Lottery Tuesday: When ‘rebuilding’ leans so heavily on fate, it’s no wonder why Troy Weaver prefers ‘restoring’
Michael Reaves (NBAE/Getty)
(Editor’s note: The most important NBA draft lottery draw for the Pistons since 1994 will take place two weeks from today, June 22. We’ll take a look at different aspects of the lottery each Tuesday from now until then, continuing with today’s look at how other teams with recent lottery appearances have fared in their aftermath.)
Troy Weaver’s explanation for why he chose “restoration” over “rebuilding” to describe the process he’s overseeing as Pistons general manager was at once quaint and uniquely appropriate for Detroit.
“My dad, he used to collect older cars and he had a ’66 Monte Carlo he was restoring and before he passed I would go out there and talk with him,” Weaver said in March when asked about his choice of words. “He said you can only restore something that’s great. That stuck with me. There’s been greatness here in Detroit – three championships. That’s why I use restoring.”
If restoring didn’t fit so neatly in the Motor City, chances are Weaver would have found another word – anything other than rebuilding. That word has been forever tarnished by what transpired in Philadelphia in the middle of the last decade when the 76ers went as far down the rabbit hole as a professional league can tolerate, deliberately engineering rosters to accumulate the most losses possible in pursuit of the most lottery combinations conceivable.
Recall Weaver’s words upon his hiring a year ago: “Traditional rebuilds are pretty much a thing of the past – the two- or three-year rebuild and see what you have in two or three years. My philosophy is one-year rebuild every year. Try to be open-minded, go to the drawing board without mortgaging the future and try to put the best team on the floor.”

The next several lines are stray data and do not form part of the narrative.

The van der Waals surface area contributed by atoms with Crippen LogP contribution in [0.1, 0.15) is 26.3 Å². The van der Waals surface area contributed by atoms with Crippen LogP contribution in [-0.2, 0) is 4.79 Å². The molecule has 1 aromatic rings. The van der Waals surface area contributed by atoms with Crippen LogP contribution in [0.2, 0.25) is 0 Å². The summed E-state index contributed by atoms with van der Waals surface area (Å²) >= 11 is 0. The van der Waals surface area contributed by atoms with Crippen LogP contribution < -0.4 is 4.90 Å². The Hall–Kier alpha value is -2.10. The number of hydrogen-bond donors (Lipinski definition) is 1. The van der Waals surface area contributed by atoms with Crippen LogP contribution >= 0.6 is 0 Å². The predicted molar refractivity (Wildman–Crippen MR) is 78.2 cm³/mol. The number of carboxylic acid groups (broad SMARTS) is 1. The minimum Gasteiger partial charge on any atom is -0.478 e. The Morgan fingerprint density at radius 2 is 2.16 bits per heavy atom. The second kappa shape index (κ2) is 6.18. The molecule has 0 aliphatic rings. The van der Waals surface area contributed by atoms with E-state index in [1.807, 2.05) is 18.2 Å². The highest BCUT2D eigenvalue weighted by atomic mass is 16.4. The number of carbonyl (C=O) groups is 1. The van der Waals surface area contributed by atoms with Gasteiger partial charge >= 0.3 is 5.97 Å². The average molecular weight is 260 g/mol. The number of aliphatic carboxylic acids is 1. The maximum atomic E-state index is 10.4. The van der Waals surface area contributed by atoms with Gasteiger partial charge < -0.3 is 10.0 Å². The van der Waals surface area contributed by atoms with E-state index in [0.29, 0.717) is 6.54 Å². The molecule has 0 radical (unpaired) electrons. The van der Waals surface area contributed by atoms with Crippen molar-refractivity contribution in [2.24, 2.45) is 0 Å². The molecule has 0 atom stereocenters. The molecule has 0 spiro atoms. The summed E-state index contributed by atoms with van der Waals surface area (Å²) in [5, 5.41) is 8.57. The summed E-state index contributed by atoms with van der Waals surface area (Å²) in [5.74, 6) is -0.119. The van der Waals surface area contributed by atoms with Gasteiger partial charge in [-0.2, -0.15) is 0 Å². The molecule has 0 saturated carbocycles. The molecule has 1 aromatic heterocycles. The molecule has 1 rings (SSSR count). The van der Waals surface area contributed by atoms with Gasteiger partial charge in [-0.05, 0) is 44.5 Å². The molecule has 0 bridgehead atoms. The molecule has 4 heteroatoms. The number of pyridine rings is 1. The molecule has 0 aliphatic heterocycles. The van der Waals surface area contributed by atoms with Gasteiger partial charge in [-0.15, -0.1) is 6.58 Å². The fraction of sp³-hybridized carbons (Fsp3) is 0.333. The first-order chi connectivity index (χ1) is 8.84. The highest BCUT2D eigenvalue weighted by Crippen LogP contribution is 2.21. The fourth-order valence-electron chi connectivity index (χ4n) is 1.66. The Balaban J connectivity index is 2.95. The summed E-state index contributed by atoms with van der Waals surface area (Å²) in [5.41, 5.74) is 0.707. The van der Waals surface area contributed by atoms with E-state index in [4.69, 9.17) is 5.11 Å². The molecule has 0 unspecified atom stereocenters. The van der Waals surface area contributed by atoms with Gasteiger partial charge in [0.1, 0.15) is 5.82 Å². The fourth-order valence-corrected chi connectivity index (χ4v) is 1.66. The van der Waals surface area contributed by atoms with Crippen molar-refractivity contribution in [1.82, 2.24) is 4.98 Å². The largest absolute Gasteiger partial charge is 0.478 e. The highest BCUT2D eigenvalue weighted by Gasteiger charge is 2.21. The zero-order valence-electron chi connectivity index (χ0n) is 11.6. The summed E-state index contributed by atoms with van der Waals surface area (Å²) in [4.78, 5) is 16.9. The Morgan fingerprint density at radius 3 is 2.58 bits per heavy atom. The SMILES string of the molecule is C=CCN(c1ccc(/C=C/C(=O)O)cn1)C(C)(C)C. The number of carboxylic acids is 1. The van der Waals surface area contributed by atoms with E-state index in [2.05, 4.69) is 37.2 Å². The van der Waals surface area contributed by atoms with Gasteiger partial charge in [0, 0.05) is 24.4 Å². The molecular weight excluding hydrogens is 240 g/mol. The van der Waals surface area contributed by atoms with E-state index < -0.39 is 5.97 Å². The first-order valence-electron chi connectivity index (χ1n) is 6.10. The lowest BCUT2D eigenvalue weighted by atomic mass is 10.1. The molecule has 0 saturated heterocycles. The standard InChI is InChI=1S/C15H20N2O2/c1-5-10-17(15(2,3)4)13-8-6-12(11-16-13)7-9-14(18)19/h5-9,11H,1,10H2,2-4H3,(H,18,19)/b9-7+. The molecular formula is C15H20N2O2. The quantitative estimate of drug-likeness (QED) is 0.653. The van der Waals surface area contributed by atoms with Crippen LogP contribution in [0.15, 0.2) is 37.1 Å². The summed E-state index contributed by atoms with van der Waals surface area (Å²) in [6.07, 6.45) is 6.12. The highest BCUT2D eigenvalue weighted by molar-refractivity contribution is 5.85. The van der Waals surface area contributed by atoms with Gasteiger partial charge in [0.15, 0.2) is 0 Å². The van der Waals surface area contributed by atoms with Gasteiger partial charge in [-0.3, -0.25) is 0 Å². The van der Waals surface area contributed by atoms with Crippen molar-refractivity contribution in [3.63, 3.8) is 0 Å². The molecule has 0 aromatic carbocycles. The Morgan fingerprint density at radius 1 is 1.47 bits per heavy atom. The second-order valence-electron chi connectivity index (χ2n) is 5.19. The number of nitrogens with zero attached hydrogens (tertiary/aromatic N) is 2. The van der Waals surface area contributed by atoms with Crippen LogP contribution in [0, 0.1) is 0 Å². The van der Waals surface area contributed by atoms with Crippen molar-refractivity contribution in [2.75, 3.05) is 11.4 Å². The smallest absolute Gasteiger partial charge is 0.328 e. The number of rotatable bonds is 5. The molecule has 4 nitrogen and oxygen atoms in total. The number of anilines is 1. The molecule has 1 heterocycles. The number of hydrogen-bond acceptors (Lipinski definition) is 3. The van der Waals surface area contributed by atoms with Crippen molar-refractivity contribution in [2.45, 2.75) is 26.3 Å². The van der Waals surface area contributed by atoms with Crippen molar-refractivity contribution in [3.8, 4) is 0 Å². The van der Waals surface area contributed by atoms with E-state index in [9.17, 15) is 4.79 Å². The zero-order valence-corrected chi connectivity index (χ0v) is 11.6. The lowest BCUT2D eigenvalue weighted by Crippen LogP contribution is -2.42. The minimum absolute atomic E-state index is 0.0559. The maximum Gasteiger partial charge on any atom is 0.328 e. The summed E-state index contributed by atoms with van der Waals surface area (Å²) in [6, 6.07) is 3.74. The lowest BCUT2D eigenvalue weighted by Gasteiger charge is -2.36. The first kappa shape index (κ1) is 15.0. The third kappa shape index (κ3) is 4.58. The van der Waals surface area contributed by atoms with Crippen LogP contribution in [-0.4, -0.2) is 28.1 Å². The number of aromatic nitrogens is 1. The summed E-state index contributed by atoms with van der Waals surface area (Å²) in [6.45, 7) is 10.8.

So if Weaver is grinding his teeth especially tightly on June 22 when the lottery countdown starts at 14, it’s because the stakes are higher when you don’t plan on being back in the lottery next year and the year after that. There is evidence to support wherever one comes down on the merits of tanking, but Weaver’s competitive motor runs too hot to endure another season or two of 82-game grinds that all boil down to the whims of tumbling ping-pong balls in spring.
And especially since the NBA altered the formula to flatten lottery odds. Even after a 20-52 record in the truncated 2020-21 schedule to earn the most favorable odds possible, it’s still basically a coin flip – 52-48 – that the Pistons will wind up with a top-four pick. Their single most likely statistical outcome, a 27.8 percent chance, is picking fifth.
Here’s a look at six teams – three from each conference – that have undergone one or two rebuilding efforts in the last decade alone. The track record should show why Weaver is skeptical of the wisdom of the commonly understood meaning of rebuilding.
Philadelphia – The 76ers won 19, 18 and 10 games over a three-year stretch from 2013-16. The lottery gave them the third pick in 2014 (Joel Embiid), third pick in 2015 (Jahlil Okafor), first in 2016 (Ben Simmons) and third in 2017. In the 2017 lottery, when the Sixers improved to 28-54 with Embiid finally making his NBA debut after sitting out his first two seasons, Philadelphia wound up exercising a pick swap with Sacramento to go from fifth to third and then traded up from third with Boston to take Markelle Fultz No. 1 and leave the Celtics to grab Jayson Tatum after Lonzo Ball went to the Lakers at No. 2. The 76ers have advanced to the second round of the playoffs three times – including their current matchup with Atlanta – but have yet to reach the conference finals. And that’s with absorbing years of misery, having better than average luck in the lottery and whiffing on two of their four premium picks.